Injury is a common issue facing all sport performers (Ristolainen et al. 2012). Sporting injury can be defined as “loss or abnormality of bodily structure, or functioning, resulting from an isolated exposure to physical energy during sports training or competition, that following examination is diagnosed by a clinical professional as a medically recognized injury” (Timpka et al. 2014: p.425). There are two types of sports injury; acute and overuse (Fagher & Lexell 2014). Acute/traumatic injuries refer to the immediate, or first time, occurrence of an injury (Flint et al. 2014), caused by a specific event (Fuller et al. 2006), such as, the breaking of an ankle after a sliding tackle in football. While overuse/chronic injury is a reoccurring injury (Flint et al. 2014) caused by repeated micro trauma, with the source of the issue being unidentifiable (Fuller et al. 2006), such as tennis elbow. Acute and overuse injuries can be caused by physical factors, such as contact (Ivancic 2012), as well as psychological factors including stressors such as perfectionism (Masten et al. 2014). The sports injury response most commonly discussed is physical pain and discomfort however, psychological responses also play a role in the road to recovery (Walker et al. 2007). As injuries have the potential to be career ending (Fuller et al. 2006), the concept of injury is usually associated with negative emotions (Evans et al. 2008).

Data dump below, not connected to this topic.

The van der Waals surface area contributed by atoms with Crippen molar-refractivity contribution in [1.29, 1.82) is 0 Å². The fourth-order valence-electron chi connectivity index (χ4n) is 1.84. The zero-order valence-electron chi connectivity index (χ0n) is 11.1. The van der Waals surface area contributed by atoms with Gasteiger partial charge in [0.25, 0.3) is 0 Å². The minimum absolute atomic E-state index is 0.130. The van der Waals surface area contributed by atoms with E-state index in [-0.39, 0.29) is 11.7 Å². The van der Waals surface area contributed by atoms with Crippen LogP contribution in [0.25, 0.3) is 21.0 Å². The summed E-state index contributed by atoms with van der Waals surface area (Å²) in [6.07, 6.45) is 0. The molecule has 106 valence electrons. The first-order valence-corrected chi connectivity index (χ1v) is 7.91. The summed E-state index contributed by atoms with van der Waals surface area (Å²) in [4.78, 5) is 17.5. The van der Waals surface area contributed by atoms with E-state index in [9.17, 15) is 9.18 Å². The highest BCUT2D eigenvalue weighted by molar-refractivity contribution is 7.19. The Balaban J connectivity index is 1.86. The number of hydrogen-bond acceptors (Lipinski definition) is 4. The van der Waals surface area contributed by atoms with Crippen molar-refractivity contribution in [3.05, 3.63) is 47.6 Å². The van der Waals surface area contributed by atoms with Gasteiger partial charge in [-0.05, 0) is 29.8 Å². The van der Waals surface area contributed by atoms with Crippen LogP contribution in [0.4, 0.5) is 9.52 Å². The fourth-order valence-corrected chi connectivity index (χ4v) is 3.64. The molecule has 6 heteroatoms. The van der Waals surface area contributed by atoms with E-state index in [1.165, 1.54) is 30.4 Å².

Numerous models and psychological emotions/responses to injury exist. However, it is beyond the scope of this paper to cover every response. Therefore, only several models and responses will be identified. Two models that have attempted to identify the psychological response process athletes enter post injury are the 5-stage grief response model (Kubler-Ross 1989), and the Integrated Model of Response to Injury (Weise-Bjornstal 1998). The 5-stage grief response model (Kubler-Ross 1989) is based on an athlete experiencing grief post injury. Despite limitations, such as a lack of individual differences, this model has been used to explain psychological responses to sports injury for years (Walker et al. 2007). The 5 stages include: